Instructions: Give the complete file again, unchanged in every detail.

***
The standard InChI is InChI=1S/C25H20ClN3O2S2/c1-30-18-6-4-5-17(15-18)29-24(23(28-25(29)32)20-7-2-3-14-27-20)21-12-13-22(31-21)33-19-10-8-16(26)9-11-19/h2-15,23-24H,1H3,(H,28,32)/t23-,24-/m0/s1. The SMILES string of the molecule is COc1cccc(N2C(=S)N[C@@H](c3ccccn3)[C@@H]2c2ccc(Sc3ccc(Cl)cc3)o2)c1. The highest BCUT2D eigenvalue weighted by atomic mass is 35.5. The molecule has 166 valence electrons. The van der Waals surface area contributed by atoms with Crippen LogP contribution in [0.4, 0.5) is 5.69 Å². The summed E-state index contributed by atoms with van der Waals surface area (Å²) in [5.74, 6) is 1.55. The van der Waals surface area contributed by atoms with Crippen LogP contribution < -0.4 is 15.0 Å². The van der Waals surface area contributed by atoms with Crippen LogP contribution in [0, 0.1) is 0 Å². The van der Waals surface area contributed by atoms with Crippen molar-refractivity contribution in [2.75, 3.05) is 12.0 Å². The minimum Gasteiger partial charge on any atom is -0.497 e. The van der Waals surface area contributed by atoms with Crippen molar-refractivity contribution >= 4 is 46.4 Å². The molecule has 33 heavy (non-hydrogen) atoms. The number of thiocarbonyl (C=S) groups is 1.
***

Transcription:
The standard InChI is InChI=1S/C25H20ClN3O2S2/c1-30-18-6-4-5-17(15-18)29-24(23(28-25(29)32)20-7-2-3-14-27-20)21-12-13-22(31-21)33-19-10-8-16(26)9-11-19/h2-15,23-24H,1H3,(H,28,32)/t23-,24-/m0/s1. The SMILES string of the molecule is COc1cccc(N2C(=S)N[C@@H](c3ccccn3)[C@@H]2c2ccc(Sc3ccc(Cl)cc3)o2)c1. The highest BCUT2D eigenvalue weighted by atomic mass is 35.5. The molecule has 166 valence electrons. The van der Waals surface area contributed by atoms with Crippen LogP contribution in [0.4, 0.5) is 5.69 Å². The summed E-state index contributed by atoms with van der Waals surface area (Å²) in [5.74, 6) is 1.55. The van der Waals surface area contributed by atoms with Crippen LogP contribution < -0.4 is 15.0 Å². The van der Waals surface area contributed by atoms with Crippen LogP contribution in [0, 0.1) is 0 Å². The van der Waals surface area contributed by atoms with Crippen molar-refractivity contribution in [2.75, 3.05) is 12.0 Å². The minimum Gasteiger partial charge on any atom is -0.497 e. The van der Waals surface area contributed by atoms with Crippen molar-refractivity contribution >= 4 is 46.4 Å². The molecule has 33 heavy (non-hydrogen) atoms. The number of thiocarbonyl (C=S) groups is 1.